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Mark M Lichterman

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Climbing Boy 8: St. Nicholas?
By Mark M Lichterman
Posted: Wednesday, July 29, 2009
Last edited: Thursday, July 30, 2009
This short story is rated "G" by the Author.

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Coming a step or two closer, the lady looked at the boy.
Standing before the fireplace, his coat and scarf were lying at his feet and, out of the long-coat, seeing the tattered,threadbare appearance of his trousers, his shirt, Zachariah appeared to be even smaller, even younger, and even, if at all possible, more pathetic then she’d originally thought.

_______________________________________________

Reaching the bottom, What? feeling a tug on his trouser

leg, stopping, pulling the scarf from his face, turning he…

 

Squatting in front of the fireplace…

 

…poked his head through the two overlapping drop

cloths, and, Lordy!

________________________________________________

 

 Climbing Boy 8: St. Nicholas

London, England

December 24. 1843

 

My Lord! The lady was so startled by Zachariah’s

appearance that, jerking backward, loosing her balance she

sat flat onto her derrière.

 

The boy’s forehead, eyebrows and the bridge of his nose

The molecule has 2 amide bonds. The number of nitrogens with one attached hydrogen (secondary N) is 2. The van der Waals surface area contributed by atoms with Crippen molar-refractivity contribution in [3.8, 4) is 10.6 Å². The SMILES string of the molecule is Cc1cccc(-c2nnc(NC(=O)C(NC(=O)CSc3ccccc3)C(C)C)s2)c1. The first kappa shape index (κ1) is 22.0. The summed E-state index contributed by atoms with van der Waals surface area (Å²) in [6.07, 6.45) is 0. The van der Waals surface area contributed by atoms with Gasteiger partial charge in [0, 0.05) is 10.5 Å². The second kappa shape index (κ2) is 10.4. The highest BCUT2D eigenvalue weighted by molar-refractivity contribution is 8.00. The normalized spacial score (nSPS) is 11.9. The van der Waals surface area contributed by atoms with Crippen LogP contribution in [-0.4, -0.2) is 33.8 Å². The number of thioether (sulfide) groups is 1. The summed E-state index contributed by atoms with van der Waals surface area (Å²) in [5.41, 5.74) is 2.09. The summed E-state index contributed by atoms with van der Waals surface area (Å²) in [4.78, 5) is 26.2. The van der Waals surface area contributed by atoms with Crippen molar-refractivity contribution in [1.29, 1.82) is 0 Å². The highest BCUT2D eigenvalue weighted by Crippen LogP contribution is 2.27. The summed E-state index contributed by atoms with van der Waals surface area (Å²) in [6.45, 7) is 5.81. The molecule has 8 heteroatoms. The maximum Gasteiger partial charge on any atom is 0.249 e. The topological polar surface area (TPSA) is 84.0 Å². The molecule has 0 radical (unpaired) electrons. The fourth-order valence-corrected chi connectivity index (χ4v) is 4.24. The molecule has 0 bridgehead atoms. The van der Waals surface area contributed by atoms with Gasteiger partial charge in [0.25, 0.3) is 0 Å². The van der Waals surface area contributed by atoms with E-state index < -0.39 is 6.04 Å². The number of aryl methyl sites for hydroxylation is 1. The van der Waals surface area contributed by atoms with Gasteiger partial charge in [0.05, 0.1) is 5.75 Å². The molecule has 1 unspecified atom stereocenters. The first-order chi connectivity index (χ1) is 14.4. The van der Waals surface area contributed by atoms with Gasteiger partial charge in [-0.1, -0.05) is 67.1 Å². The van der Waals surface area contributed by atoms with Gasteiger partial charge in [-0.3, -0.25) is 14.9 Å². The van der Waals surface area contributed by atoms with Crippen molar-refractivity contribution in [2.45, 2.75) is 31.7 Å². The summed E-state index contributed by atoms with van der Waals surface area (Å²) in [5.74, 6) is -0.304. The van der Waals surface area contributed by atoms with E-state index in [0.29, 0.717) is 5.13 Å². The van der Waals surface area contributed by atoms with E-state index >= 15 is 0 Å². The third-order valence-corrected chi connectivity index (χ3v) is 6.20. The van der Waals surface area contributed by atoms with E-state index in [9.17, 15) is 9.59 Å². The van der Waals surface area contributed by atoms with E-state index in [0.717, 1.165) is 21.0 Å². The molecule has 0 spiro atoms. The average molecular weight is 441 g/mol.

were coated with loose soot and, looking as though he was

wearing a black mask, if possible, Zachariah’s face was

blacker now than before.

 

Lordy! Momentarily unable to comprehend what he saw,

the sight of this beautiful, properly dressed lady sitting flat

on her rear directly in front of the fireplace so startled him

that, his eyes bulging, his mouth dropping open, not knowing

what to say, “Mum?” he questioned and, looking at his filthy

hand, not knowing if she’d accept his help if he offered it,

“Mum,” he repeated, and…

 

Sitting flat on the floor, the lady saw the look on his face

and Zachariah’s look of amazement was so complete it was

actually a look of stupefaction. Thinking of the situation,

My Lord, in her mind picturing how she must look to the

boy, giggling, “My, Lord!” she said aloud, then laughed, and

as she began to laugh so did Zachariah.

 

Their laughter growing louder, harder, the lady attempted

to stand but, weak from laughing, “My, Lord!” she only

succeeded in falling again.

 

Catching his breath, rising from his knees, soot and ash

dropping from his clothing, “Mum,” forcing himself to stop

laughing, “le’me ‘elp ya.” Offering his hand, Zachariah came

out of the fireplace.

 

The boy looked so pitiful, but yet the situation was so

funny that the lady could not stop herself and began to laugh

even harder.

 

“Mum,” reaching forward.

 

Hesitating, the lady looked at the boy’s filthy hand… then

clasped it tightly, and as their hands touched the

laughter stopped.

 

“Mum?” Helping the lady to her feet, he held her hand a

moment longer then necessary, then reluctantly let go.